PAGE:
Applying for a new job can be a really stressful process to go through. You find a shop that looks great, fits what you want and seems almost too good to be true. After reading through all of their perks and benefits, you are pumped to get started.

Excitedly, you fill out an application and may even send your resume over. And then you wait.

This part of the process can cause a lot of grief to those who are looking to make a decision that is going to change their daily life. Many times, it feels like there is no communication from the shop. I mean, why would they post an advertisement looking for a technician and then not respond immediately? Or even respond at all?

It seems like it should be far simpler than this, doesn’t it?

Unfortunately, the emotional twists and turns of trying to get in the door of a shop can be really hard to handle. Much of it is the uncertainty of what’s going on. Are they actually interested in me? Do I even fit what they are looking for?

It honestly feels a lot like dating, which you’re kind of doing. The biggest difference is that in many cases, you don’t get the immediate feedback to know whether you’re in the running or not. It’s pretty common in our industry not to hear back from a shop for a week or two. It’s frustrating beyond belief, but I’ll give you my take on why it takes so long.

Why Does it Take So Long?

Much of this process really depends on the shop you’re applying to. Both big and small shops and dealers can take a long time to make a decision, but it seems to be for different reasons.

At a big dealership, it’s probably more likely that you’ll have to wait for a bit to hear from them. Some (definitely not all) have a process that they have to follow. That means different levels of decision makers need to analyze the resume. It could be that the human resources department loves your resume, but needs to get the buy-in from the service manager. It could also be that they have a team meeting to evaluate potential employees. More people involved equals more time to make decisions and act.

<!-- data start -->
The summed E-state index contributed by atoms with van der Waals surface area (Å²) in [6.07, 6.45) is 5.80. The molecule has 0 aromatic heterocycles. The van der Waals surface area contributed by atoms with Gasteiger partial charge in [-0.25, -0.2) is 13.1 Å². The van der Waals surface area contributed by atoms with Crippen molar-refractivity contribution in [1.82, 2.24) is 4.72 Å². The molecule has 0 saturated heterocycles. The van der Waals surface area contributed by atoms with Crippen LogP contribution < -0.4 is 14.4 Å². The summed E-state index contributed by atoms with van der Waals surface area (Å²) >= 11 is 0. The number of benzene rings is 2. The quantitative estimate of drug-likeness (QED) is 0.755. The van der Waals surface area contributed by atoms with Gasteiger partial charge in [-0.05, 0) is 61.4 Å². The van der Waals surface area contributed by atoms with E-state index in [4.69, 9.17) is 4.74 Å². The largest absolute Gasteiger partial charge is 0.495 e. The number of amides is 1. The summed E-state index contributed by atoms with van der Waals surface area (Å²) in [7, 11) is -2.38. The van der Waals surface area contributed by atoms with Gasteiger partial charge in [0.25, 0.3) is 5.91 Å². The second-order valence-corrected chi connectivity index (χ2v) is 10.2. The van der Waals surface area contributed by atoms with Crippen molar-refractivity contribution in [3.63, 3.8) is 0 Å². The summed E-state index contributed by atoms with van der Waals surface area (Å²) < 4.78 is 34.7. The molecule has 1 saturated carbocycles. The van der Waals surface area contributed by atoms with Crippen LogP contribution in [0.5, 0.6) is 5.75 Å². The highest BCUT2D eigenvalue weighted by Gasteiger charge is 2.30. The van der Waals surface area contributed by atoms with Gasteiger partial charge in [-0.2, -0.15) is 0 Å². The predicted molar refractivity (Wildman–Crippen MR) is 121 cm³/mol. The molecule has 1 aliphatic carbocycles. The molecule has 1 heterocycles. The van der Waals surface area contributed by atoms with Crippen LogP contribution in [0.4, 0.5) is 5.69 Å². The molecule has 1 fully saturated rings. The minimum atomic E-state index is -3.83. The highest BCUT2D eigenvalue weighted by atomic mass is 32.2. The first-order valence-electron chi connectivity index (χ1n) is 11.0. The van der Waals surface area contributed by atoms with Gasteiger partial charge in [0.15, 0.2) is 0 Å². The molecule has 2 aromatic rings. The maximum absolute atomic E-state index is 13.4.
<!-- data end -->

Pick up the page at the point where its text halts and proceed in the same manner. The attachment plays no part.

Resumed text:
Conversely, small shops tend to have a bit quicker of an answer. The owner and primary decision maker is often actively involved and feels the pain of the customer coming in the door with nobody to work. In general, the hiring process can also be a bit easier at a smaller shop because not as many of them do background or drug tests. With that being said, we deal with our fair share of smaller shops that can make the hiring process painstakingly slow as well. Maybe they don’t have the time to do interviews or to even peak their head out from under a job long enough to think about it.

Patience is Key

Regardless of size, you need to be patient while working through this. Not getting an immediate answer doesn’t mean they are not interested. It might mean that they have a process that they have to follow or that they simply do not have enough time, which is why they would be looking for help in the first place.

The biggest thing to keep in mind is that if the shop truly checks all of your boxes, and you really want to work for them, it is worth the wait. Just make sure that when you’re researching job opportunities that you pay attention to the shops that are a fit for you. Going through this whole process only to find out that it’s not a fit can be frustrating and take a ton of your time.

Do your research, find your fit, and be patient. Using these items, I’m confident the time spent in the hiring process will be worth it.

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